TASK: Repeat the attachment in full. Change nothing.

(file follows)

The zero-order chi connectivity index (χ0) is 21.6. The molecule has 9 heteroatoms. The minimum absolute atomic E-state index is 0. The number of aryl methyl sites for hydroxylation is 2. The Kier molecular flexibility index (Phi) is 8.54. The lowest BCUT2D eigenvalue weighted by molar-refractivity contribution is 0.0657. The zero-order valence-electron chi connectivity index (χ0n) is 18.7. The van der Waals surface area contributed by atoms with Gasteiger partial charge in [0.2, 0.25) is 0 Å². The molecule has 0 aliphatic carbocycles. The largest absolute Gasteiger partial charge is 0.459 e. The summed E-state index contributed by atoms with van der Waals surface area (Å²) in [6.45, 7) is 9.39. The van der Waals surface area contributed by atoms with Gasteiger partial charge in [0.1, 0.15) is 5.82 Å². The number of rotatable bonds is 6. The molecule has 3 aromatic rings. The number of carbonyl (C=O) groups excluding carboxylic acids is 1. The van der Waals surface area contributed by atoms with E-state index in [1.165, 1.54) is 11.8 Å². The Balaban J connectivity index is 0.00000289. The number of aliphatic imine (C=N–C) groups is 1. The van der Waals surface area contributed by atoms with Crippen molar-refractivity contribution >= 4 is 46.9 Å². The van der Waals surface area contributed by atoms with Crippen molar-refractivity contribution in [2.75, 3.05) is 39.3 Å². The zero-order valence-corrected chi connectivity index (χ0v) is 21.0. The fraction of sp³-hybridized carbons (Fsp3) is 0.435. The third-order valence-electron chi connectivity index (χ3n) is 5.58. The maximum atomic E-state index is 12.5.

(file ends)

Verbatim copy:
The zero-order chi connectivity index (χ0) is 21.6. The molecule has 9 heteroatoms. The minimum absolute atomic E-state index is 0. The number of aryl methyl sites for hydroxylation is 2. The Kier molecular flexibility index (Phi) is 8.54. The lowest BCUT2D eigenvalue weighted by molar-refractivity contribution is 0.0657. The zero-order valence-electron chi connectivity index (χ0n) is 18.7. The van der Waals surface area contributed by atoms with Gasteiger partial charge in [0.2, 0.25) is 0 Å². The molecule has 0 aliphatic carbocycles. The largest absolute Gasteiger partial charge is 0.459 e. The summed E-state index contributed by atoms with van der Waals surface area (Å²) in [6.45, 7) is 9.39. The van der Waals surface area contributed by atoms with Gasteiger partial charge in [0.1, 0.15) is 5.82 Å². The number of rotatable bonds is 6. The molecule has 3 aromatic rings. The number of carbonyl (C=O) groups excluding carboxylic acids is 1. The van der Waals surface area contributed by atoms with E-state index in [1.165, 1.54) is 11.8 Å². The Balaban J connectivity index is 0.00000289. The number of aliphatic imine (C=N–C) groups is 1. The van der Waals surface area contributed by atoms with Crippen molar-refractivity contribution >= 4 is 46.9 Å². The van der Waals surface area contributed by atoms with Crippen molar-refractivity contribution in [2.75, 3.05) is 39.3 Å². The zero-order valence-corrected chi connectivity index (χ0v) is 21.0. The fraction of sp³-hybridized carbons (Fsp3) is 0.435. The third-order valence-electron chi connectivity index (χ3n) is 5.58. The maximum atomic E-state index is 12.5.